“Can we just let Erick rest in peace now?”, some people (mostly men) might ask, rolling their eyes. The answer is no, no we cannot.
In the same way that the George Floyd protests sparked the long-overdue realisation that the electronic music industry is racist to the core (something that Black people have always known), the outpouring of fawning tributes for Erick Morillo has yet again reminded women, trans women and non-binary people in the scene of how little they matter in the eyes of their male peers.
There is no denying Erick’s musical legacy. A house legend, an incredible DJ and producer, a global superstar — all of these things are true.
By all accounts, it seems that Erick was also a great mate to many of his male peers who have variously described him as “humble”, “a gent”, “generous”, “kind”, “welcoming”, etc.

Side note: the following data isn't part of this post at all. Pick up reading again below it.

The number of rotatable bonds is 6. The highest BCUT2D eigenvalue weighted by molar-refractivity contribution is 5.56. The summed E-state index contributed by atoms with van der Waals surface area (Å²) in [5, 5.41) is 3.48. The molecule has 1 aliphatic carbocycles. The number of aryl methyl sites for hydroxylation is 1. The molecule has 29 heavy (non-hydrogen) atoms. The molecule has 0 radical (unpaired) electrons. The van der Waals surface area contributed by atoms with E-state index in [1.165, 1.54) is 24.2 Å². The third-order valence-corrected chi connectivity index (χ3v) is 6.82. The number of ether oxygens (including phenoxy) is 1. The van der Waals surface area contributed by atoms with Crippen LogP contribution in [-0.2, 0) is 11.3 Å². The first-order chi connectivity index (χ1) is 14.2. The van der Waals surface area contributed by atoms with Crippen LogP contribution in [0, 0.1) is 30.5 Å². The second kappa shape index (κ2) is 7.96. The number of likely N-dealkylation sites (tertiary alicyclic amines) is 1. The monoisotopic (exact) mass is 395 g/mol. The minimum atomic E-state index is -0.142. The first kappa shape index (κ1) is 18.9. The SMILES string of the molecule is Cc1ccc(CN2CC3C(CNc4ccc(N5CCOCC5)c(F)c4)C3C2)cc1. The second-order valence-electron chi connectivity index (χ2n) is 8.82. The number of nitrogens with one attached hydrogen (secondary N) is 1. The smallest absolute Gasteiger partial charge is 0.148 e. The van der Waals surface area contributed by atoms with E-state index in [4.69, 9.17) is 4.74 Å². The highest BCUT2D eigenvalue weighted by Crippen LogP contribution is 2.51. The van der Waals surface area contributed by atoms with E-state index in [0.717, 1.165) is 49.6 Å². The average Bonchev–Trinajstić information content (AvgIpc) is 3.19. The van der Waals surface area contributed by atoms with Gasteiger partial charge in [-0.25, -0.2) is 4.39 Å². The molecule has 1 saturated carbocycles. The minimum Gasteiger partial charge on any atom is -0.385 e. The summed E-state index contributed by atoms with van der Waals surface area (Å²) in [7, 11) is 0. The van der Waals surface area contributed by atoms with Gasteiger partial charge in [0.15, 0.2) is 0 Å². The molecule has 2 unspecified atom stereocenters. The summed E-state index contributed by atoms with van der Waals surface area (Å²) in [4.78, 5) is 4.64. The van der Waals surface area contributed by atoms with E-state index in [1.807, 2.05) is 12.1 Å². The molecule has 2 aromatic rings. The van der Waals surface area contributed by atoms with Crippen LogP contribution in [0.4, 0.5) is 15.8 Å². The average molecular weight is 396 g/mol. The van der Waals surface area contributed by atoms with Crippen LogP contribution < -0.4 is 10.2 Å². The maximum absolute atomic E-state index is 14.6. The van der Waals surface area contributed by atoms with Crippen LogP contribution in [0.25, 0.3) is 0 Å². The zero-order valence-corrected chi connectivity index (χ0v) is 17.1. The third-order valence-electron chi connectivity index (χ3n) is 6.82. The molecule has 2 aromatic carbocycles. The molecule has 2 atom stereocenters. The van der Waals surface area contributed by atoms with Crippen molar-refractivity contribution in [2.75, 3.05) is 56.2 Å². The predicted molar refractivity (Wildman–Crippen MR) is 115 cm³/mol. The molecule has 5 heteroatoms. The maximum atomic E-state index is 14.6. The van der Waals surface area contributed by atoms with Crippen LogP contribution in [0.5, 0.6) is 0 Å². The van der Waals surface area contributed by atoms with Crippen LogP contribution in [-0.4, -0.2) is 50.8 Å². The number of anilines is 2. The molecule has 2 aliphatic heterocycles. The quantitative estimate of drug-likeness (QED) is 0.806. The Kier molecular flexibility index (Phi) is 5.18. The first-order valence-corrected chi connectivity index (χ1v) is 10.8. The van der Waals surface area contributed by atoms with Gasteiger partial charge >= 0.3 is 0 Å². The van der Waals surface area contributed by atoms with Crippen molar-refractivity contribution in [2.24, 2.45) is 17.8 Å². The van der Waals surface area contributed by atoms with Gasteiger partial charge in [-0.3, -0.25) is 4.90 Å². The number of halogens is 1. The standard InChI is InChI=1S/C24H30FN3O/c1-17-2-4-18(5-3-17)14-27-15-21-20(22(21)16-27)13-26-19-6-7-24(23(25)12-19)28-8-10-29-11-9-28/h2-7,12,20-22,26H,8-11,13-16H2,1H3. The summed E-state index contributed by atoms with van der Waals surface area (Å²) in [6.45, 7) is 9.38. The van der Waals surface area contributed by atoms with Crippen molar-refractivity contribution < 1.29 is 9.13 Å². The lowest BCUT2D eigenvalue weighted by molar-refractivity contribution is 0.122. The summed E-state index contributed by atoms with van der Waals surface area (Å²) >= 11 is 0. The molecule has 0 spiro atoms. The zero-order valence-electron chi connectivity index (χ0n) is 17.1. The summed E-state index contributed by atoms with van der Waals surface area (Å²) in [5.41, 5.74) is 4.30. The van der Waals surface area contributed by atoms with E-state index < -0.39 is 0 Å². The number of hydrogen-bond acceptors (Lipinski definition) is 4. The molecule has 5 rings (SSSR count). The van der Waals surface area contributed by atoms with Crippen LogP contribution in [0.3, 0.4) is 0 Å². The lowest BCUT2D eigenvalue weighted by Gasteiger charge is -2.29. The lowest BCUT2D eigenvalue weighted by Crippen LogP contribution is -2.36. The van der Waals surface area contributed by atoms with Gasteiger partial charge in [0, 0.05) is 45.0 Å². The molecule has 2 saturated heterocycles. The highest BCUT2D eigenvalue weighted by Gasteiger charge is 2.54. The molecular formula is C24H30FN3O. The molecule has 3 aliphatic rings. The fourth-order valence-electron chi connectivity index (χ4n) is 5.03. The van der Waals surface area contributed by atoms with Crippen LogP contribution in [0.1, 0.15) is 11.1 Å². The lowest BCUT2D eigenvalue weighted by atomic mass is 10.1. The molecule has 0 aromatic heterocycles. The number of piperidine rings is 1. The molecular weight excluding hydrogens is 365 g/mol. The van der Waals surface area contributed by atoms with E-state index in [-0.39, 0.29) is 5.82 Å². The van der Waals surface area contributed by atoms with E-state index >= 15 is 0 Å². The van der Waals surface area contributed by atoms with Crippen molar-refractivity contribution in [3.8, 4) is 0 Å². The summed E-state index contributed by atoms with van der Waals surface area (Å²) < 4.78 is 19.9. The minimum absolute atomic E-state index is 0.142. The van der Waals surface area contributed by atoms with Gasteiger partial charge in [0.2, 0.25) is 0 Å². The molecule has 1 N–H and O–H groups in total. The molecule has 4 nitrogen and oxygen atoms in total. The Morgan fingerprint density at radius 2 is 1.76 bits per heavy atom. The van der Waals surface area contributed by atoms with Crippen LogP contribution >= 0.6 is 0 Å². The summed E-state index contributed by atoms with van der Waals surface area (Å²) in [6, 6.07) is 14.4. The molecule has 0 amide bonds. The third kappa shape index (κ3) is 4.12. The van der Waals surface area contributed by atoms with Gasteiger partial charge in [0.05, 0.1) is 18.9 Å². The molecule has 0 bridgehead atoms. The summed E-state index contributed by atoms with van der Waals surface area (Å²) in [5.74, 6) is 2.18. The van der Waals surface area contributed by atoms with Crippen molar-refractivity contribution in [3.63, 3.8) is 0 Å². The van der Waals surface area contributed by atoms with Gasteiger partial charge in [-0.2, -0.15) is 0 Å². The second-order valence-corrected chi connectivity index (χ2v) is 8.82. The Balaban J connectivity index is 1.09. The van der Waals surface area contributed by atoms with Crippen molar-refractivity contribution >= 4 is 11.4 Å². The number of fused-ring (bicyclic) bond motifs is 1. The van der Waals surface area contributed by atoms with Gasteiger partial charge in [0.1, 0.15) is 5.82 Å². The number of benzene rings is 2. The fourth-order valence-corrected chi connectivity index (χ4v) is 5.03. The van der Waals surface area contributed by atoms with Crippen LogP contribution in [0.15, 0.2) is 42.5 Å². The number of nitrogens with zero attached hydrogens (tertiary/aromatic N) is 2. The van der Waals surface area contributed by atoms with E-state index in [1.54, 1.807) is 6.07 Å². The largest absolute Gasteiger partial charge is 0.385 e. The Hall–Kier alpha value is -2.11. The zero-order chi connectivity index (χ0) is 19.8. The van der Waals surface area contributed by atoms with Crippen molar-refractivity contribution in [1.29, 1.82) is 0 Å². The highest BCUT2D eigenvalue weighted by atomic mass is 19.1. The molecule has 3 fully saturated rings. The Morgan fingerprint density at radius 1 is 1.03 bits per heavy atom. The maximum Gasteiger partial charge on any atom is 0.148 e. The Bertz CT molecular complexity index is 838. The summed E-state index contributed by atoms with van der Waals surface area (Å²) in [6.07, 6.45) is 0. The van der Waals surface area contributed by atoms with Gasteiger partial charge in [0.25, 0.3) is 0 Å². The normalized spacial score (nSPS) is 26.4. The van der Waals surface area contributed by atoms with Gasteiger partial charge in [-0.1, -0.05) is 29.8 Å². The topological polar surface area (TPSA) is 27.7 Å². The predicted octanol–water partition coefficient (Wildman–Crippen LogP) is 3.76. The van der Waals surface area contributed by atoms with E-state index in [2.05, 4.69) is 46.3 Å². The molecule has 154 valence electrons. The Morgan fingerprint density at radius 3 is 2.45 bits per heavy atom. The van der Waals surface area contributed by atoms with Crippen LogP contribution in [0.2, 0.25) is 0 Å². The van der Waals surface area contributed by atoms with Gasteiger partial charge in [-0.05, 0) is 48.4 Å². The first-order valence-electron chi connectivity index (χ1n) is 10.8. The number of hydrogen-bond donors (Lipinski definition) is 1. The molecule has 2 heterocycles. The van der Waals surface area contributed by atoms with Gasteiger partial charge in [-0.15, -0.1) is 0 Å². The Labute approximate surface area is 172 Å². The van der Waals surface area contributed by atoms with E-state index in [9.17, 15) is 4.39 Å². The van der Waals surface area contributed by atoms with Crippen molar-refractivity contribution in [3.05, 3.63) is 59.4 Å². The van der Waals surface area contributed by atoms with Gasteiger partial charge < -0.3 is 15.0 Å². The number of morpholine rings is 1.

His death must have been shocking and painful to his friends. But in either failing to mention the rape and assault charges at all, or euphemising them as “demons”, “flaws”, the work of a “troubled soul”, etc, they demonstrate just how insignificant they deem the rape of a woman to be, and inadvertently, how rarely they consider the female perspective at all.
“Yes he was a troubled soul…many great geniuses are. He was human,” said Sharam, here suggesting that committing rape is an unfortunate side effect of being a human.
“It’s easy to focus on the mistakes of some but we choose to focus on the LEGEND that you are,” said The Martinez Brothers. Never mind the rape, people. He was a legend, after all.
“Let he who is without sin cast the first stone,” said Dennis Ferrer (this one hurt). Right, so if you’re not perfect because you, I don’t know, had sex before marriage…